Whether your agent is hosting an open house for the sale of your home, or a potential buyer asks for a tour, there are several common complaints agents hear from potential buyers. These complaints offer a type of guide, which if followed, should prevent your property from going stagnant in the market.
People are particularly influenced by sight and smell; this brings to mind a few suggestions sellers might consider before a real estate agent brings clients to visit the home. First, ask some honest friends what smells come to mind when they enter your home. Are their noses assailed by the stench of wet dog and dirty laundry? Or do they mention cleanliness, the smell of cookies, or fabric softener? Of course we all hope for the latter, but the smell of your house is often the first mental note taken by buyers upon entry (even if only subconsciously). One mistake commonly made by panicked sellers is to attempt to freshen things up prior to a showing by spraying air freshener, burning candles, and/or overdoing scents that mask odors. These smells are definitely noticeable to someone who has never been in your house, and could end up hurting your chances of sale, rather than helping them. Instead, try throwing a batch of cookies in the oven. Your house will be filled with a warm, welcoming scent that is easily related to the feeling of being “home.”
Before you start accepting visits from potential buyers, consider some new interior paint. Not only does fresh paint smell clean, but any bold or strong colors could turn off prospective buyers, so you should cover your “wild side” with neutral, light colors. Then, be sure to open the curtains and let as much natural light shine in through those freshly cleaned windows as possible. This will help to achieve a sense of brightness and clarity not possible with electricity.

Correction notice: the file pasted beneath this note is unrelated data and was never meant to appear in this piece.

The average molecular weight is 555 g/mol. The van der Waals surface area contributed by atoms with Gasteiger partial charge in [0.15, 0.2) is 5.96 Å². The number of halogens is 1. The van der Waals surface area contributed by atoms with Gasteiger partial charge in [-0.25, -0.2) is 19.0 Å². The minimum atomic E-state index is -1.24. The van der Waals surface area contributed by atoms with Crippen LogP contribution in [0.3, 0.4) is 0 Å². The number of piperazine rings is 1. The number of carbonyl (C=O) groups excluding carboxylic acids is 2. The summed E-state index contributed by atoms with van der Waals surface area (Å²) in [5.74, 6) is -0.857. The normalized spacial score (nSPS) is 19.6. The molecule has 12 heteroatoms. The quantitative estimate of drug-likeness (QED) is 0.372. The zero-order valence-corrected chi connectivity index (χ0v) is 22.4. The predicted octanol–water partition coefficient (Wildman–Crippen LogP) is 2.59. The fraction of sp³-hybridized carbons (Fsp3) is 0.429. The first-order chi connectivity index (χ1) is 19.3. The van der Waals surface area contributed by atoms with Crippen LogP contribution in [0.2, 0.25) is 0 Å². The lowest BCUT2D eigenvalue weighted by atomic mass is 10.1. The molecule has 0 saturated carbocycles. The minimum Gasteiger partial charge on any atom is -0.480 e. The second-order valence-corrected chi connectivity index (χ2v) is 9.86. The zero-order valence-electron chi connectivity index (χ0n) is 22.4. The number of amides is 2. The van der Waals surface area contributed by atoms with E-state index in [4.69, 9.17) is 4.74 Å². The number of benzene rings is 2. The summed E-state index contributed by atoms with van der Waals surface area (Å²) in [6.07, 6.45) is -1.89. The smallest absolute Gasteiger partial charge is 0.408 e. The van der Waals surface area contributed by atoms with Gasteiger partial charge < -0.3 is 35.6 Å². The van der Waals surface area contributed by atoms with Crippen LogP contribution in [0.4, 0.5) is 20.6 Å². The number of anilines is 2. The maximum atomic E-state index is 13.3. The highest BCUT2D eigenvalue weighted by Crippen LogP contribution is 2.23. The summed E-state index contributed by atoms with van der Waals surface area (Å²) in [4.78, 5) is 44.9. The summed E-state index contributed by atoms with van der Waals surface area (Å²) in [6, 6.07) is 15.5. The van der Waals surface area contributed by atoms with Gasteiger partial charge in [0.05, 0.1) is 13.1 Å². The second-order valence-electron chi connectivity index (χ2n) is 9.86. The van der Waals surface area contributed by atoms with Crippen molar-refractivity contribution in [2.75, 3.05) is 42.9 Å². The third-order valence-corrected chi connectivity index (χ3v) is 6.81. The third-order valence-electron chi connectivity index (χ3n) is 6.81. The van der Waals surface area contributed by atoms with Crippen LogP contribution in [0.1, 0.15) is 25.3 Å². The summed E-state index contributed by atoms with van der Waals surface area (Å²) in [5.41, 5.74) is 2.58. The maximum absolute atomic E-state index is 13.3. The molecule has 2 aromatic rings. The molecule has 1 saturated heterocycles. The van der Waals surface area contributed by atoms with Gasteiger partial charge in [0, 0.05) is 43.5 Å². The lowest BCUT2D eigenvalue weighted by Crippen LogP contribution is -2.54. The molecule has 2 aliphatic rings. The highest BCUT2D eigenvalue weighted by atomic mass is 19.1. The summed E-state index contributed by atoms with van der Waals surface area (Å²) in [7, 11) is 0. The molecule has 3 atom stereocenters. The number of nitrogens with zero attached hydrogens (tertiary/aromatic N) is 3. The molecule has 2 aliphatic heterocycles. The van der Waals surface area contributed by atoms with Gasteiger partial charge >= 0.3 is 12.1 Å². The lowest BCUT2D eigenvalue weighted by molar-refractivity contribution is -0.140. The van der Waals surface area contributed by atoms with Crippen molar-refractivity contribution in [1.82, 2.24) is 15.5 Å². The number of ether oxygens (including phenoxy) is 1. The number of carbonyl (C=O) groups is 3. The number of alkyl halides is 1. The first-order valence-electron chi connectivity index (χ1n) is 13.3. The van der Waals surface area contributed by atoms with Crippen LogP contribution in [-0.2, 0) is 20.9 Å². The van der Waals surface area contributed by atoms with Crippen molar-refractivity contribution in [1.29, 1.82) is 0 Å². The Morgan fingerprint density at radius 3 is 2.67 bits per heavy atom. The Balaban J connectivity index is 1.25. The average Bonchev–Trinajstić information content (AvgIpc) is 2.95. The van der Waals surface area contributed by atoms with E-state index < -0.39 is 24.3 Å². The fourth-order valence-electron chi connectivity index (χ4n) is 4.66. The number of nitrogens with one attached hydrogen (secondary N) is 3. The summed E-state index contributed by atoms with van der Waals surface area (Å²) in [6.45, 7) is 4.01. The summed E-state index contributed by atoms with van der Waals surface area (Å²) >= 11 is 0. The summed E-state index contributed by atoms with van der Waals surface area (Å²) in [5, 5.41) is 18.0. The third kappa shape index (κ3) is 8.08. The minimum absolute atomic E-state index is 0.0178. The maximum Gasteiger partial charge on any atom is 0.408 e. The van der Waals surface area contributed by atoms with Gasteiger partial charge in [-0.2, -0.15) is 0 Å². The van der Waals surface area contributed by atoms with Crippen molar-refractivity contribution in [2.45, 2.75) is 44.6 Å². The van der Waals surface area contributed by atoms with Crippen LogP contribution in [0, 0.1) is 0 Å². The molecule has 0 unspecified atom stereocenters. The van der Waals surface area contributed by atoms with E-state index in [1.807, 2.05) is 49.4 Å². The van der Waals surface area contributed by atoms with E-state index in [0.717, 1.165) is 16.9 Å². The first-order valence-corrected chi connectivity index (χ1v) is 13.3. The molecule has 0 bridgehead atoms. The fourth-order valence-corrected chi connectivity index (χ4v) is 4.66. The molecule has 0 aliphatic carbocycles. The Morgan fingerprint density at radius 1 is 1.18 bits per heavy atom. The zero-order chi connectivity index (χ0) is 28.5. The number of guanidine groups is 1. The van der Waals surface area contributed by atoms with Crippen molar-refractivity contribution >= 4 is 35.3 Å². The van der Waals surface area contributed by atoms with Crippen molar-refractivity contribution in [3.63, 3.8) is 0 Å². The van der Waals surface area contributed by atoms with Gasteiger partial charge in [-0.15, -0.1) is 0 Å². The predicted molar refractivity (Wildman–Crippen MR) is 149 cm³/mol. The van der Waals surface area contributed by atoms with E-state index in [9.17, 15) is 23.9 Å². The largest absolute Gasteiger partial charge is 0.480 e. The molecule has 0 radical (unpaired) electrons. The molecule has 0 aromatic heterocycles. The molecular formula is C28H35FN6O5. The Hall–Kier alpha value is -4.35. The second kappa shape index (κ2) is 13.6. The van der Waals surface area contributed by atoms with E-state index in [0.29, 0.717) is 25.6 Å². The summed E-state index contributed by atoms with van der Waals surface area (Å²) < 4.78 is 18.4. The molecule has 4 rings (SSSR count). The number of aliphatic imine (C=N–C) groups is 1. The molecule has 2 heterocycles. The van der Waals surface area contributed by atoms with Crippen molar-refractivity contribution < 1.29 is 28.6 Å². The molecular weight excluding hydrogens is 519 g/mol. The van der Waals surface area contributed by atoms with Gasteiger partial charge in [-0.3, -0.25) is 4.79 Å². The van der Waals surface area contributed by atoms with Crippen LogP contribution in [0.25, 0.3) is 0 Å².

And, don’t forget this— cleanliness is your friend. Make sure that clutter is minimized and you’ve wiped down all counters, windows, and floors. It’s especially important that the bathrooms are spotless with toilet lids down (I’m looking at you, men out there!). Also, take your furry friends to the dog park for the afternoon. While you love your animals, to some potential buyers, they mean dander, smells, stains, and allergies. Ensure that your yard is clear of animal “accidents” so that it is open for the enjoyment of those making a walk through.
Another complaint reported to real estate agents following a walk through with their clients is that the photos that prompted them to take a closer look at the property did not match the reality of the home. So, instead of manipulating photos with software that misrepresents your house, try taking shots from various angles, using as much natural lighting as is available— you want people to experience what they found attractive in the pictures.
One of the last and perhaps most common complaints levied about walk through experiences is that the owners were present and made the potential buyers feel uncomfortable. Let’s be honest— these potential buyers don’t know you and they don’t want to feel watched, nor do they want you to be part of their conversations. It is best if they can peruse the property on their own time, stopping to appreciate the strongest features of your home, sharing ideas, voicing disappointments, and talking frankly about pricing/ possible offers with their agent.
Avoiding the pitfalls of the most common complaints made by potential purchasers after they walk through your property should be foremost on your mind as you await the showing. Sprucing your place with fresh paint, making it sparkling clean, leaving the blinds open, and getting out for the afternoon with any animal companions will help you reach the goal you share in common with your agent— receiving an offer immediately after the walk through!